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(Reference retrieved automatically from Web of Science through information on FAPESP grant and its corresponding number as mentioned in the publication by the authors.)

Direct N2O emission factors for synthetic N-fertilizer and organic residues applied on sugarcane for bioethanol production in Central-Southern Brazil

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Author(s):
Siqueira Neto, Marcos [1] ; Galdos, Marcelo V. . [2] ; Feigl, Brigitte J. . [1] ; Cerri, Carlos E. P. [3] ; Cerri, Carlos C. [1]
Total Authors: 5
Affiliation:
[1] Univ Sao Paulo, Ctr Energia Nucl & Agr, Av Centenario 303, POB 96, BR-13400970 Piracicaba, SP - Brazil
[2] Lab Nacl Ciencia & Tecnol Bioetanol CTBE, R Giuseppe Maximo Scalfaro 10-000, POB 6170, BR-13083970 Campinas, SP - Brazil
[3] Univ Sao Paulo, Escola Super Agr Luiz de Queiroz, Av Padua Dias 11, BR-13400970 Piracicaba, SP - Brazil
Total Affiliations: 3
Document type: Journal article
Source: Global Change Biology Bioenergy; v. 8, n. 2, p. 269-280, MAR 2016.
Web of Science Citations: 22
Abstract

The production and use of biofuels have increased rapidly in recent decades. Bioethanol derived from sugarcane has become a promising alternative to fossil fuel for use in automotive vehicles. The savings' calculated from the carbon footprint of this energy source still generates many questions related to nitrous oxide (N2O) emissions from sugarcane cultivation. We quantified N2O emissions from soil covered with different amounts of sugarcane straw and determined the direct N2O emission factors of nitrogen fertilizers (applied at the planting furrows and in the topdressing) and the by-products of sugarcane processing (filter cake and vinasse) applied to sugarcane fields. The results showed that the presence of different amounts of sugarcane straw did not change N2O emissions relative to bare soil (control). N-fertilizer increased N2O emissions from the soil, especially when urea was used, both at the planting furrow (plant cane) and during the regrowth process (ratoon cane) in relation to ammonium nitrate. The emission factor for N-fertilizer was 0.46 +/- 0.33%. The field application of filter cake and vinasse favored N2O emissions from the soil, the emission factor for vinasse was 0.65 +/- 0.29%, while filter cake had a lower emission factor of 0.13 +/- 0.04%. The experimentally obtained N2O emission factors associated with sugarcane cultivation, specific to the major sugarcane production region of the Brazil, were lower than those considered by the IPCC. Thus, the results of this study should contribute to bioethanol carbon footprint calculations. (AU)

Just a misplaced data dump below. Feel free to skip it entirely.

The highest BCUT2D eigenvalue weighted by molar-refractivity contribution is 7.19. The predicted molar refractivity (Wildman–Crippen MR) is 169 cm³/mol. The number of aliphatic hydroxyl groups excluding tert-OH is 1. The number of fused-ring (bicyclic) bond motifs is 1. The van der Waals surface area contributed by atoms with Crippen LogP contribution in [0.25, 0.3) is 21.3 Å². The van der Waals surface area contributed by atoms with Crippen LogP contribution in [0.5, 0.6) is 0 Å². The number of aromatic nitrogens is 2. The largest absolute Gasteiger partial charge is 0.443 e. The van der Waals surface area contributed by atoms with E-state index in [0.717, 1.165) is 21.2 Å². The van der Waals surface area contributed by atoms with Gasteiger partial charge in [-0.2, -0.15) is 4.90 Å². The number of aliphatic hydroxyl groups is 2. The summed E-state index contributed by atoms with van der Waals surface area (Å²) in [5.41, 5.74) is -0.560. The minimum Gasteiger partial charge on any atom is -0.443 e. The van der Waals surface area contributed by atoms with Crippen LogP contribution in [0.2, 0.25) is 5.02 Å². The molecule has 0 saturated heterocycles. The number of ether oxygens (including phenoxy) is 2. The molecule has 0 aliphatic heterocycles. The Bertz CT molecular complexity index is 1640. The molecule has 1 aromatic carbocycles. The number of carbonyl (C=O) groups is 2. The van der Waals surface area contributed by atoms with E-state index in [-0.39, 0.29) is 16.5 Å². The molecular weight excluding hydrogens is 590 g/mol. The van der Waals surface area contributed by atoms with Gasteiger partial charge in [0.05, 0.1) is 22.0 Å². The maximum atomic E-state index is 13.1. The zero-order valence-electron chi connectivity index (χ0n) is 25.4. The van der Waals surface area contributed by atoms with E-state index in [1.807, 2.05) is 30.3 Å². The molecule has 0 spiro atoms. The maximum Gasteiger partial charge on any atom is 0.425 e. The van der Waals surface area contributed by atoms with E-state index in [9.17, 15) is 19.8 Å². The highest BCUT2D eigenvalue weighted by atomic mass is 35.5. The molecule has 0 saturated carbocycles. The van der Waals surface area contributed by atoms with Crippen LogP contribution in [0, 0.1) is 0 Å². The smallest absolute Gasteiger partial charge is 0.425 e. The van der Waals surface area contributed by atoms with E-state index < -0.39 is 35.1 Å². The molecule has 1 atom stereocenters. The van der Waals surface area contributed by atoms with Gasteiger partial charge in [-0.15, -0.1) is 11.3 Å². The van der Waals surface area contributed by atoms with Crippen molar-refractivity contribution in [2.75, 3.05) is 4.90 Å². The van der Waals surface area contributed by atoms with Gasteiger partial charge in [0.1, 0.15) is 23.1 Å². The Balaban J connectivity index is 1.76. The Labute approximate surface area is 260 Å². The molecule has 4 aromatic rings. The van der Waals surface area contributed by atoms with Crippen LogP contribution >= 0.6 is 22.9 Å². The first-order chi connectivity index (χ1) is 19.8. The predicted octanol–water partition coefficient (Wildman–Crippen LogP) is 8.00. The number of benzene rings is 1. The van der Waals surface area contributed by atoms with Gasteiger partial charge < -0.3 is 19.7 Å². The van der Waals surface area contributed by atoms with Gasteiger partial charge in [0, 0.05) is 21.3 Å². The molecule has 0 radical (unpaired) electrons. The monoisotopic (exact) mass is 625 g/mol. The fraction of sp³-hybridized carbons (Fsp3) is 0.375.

FAPESP's process: 11/07276-6 - N2O emissions from sugarcane production in South-Central Brazil
Grantee:Carlos Clemente Cerri
Support type: Regular Research Grants
FAPESP's process: 10/20065-1 - N2O emissions from sugarcane production in South-central region of Brazil: Scientific basis for "carbon footprint" estimation in biofuel production
Grantee:Marcos Siqueira Neto
Support type: Scholarships in Brazil - Post-Doctorate